Physical activity in adolescence and smoking in young adulthood: a prospective twin cohort study


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Abstract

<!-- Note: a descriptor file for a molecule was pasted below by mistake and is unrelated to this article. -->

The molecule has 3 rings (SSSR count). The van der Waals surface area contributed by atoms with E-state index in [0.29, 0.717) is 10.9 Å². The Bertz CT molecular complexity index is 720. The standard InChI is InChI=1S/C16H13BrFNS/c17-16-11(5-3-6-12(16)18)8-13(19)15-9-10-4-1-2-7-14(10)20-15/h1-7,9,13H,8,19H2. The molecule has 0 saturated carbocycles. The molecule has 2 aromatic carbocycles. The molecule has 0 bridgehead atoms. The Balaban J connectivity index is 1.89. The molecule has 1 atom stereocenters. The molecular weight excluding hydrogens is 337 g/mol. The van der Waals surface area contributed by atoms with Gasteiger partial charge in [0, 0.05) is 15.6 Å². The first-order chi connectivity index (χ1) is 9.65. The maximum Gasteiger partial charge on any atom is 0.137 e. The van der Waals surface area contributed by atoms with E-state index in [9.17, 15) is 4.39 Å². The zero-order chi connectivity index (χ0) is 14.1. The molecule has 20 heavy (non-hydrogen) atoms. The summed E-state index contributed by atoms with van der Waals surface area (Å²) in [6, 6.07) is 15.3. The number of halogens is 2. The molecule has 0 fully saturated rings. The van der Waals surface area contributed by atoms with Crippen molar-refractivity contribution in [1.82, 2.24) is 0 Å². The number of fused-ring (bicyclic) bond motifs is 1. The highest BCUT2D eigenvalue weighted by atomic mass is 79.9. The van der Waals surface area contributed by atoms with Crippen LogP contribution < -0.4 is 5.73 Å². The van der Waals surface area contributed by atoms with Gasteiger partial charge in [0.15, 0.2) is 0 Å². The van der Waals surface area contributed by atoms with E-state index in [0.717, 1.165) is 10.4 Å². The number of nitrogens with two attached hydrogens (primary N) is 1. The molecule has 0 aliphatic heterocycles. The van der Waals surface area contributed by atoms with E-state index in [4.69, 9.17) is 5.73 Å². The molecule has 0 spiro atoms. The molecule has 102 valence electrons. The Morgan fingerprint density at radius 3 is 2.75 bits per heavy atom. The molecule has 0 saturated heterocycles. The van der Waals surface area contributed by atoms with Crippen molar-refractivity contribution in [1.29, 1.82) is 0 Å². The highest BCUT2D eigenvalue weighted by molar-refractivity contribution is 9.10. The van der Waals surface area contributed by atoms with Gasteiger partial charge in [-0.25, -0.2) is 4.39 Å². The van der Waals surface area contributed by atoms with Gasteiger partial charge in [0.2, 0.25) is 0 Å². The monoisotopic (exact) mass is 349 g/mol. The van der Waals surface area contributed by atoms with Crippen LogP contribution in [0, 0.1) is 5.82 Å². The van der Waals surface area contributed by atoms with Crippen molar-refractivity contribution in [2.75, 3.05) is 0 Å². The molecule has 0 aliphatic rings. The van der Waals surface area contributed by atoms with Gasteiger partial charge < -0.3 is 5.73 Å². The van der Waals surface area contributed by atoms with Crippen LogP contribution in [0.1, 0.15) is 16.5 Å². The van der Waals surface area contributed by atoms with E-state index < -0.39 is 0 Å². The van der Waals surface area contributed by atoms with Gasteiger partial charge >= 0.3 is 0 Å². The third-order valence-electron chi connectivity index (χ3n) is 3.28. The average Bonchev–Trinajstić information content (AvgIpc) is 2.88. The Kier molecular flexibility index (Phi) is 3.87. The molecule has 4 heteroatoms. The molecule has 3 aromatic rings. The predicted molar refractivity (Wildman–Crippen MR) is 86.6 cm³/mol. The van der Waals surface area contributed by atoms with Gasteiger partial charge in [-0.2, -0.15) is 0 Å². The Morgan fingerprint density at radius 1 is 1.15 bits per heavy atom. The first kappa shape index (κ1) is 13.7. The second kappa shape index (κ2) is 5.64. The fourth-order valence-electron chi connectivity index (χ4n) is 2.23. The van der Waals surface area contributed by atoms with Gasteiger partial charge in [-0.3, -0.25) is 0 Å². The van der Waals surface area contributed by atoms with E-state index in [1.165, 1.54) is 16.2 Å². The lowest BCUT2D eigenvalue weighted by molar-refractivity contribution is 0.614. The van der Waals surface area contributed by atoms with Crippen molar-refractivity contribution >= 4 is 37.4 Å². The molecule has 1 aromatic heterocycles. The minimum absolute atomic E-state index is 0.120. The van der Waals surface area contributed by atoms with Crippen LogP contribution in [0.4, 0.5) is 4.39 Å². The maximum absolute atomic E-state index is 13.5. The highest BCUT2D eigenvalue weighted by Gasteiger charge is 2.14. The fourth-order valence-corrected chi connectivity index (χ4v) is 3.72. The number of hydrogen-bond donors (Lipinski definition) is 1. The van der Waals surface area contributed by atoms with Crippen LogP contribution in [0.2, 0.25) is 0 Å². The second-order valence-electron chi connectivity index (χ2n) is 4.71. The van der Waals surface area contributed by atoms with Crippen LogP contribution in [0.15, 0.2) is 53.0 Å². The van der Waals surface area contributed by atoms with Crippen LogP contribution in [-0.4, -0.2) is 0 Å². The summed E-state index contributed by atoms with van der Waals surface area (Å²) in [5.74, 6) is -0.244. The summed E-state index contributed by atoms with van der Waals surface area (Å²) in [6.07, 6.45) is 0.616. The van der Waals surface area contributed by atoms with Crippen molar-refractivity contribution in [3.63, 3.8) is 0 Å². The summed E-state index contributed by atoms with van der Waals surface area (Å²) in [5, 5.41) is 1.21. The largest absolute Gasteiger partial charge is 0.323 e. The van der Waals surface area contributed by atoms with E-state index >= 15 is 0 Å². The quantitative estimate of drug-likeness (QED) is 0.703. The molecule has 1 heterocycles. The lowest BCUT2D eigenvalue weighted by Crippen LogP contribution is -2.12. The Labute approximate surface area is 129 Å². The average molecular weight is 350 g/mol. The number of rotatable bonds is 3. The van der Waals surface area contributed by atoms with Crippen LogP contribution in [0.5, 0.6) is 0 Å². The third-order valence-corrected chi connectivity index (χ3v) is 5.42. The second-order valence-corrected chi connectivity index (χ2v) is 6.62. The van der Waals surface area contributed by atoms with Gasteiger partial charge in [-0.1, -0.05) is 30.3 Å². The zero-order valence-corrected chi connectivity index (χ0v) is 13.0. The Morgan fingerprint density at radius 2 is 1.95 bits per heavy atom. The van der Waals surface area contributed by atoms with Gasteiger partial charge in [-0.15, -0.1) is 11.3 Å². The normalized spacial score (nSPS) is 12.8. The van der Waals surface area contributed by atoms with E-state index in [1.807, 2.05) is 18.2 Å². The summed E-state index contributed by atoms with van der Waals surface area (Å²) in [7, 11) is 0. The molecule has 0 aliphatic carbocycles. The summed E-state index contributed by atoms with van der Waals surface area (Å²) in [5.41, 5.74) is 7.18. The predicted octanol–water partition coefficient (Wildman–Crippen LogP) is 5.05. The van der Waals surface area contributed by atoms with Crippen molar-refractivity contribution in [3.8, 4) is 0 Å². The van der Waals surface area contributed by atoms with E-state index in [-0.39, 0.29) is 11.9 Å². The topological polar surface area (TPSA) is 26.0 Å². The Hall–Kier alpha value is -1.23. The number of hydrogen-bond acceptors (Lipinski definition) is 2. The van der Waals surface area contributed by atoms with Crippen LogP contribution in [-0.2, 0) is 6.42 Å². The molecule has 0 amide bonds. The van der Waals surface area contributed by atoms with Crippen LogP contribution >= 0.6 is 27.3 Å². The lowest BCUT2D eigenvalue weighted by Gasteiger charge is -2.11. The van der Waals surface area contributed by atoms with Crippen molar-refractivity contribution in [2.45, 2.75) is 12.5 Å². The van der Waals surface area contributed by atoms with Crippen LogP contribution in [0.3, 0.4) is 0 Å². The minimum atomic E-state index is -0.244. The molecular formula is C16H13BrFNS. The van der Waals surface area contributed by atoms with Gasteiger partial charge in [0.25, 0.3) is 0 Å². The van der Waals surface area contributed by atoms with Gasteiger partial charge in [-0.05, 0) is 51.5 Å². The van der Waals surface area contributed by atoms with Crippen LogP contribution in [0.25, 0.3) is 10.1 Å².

AimsTo control for familial confounds, we studied the association between adolescent physical activity and later smoking in twin siblings discordant for their baseline physical activity.Design and measurementsIn this prospective population-based twin study, we asked whether persistent physical activity/inactivity in adolescence (assessed at 16, 17 and 18.5 years) predicted questionnaire-reported daily smoking at ages 22–27. Twins who, on the three baseline questionnaires, consistently reported frequent leisure physical activity (more than three times weekly) were classified as persistent exercisers, those who exercised less than three times monthly were called persistently inactive, others were occasional exercisers.SettingFinland.ParticipantsA total of 4240 individuals, including 1870 twin pairs.FindingsIn analyses of individual twins, compared to persistent activity, persistent physical inactivity predicted increased risk of daily smoking (age- and sex-adjusted odds ratio 5.53, 95% confidence interval 3.88–7.88, P < 0.001). The risk remained elevated even after excluding all those who had smoked 50 cigarettes or more life-time at baseline and adjusted for educational level in adolescence. In within-pair analyses compared to the active members of discordant twin pairs, the physically inactive co-twins had increased risk of future daily smoking (sex-adjusted odds ratio 3.39, 95% confidence interval 1.56–7.39, P = 0.002).ConclusionsPersistent physical inactivity in adolescence relates to adult smoking, even after familial factors are taken into account.

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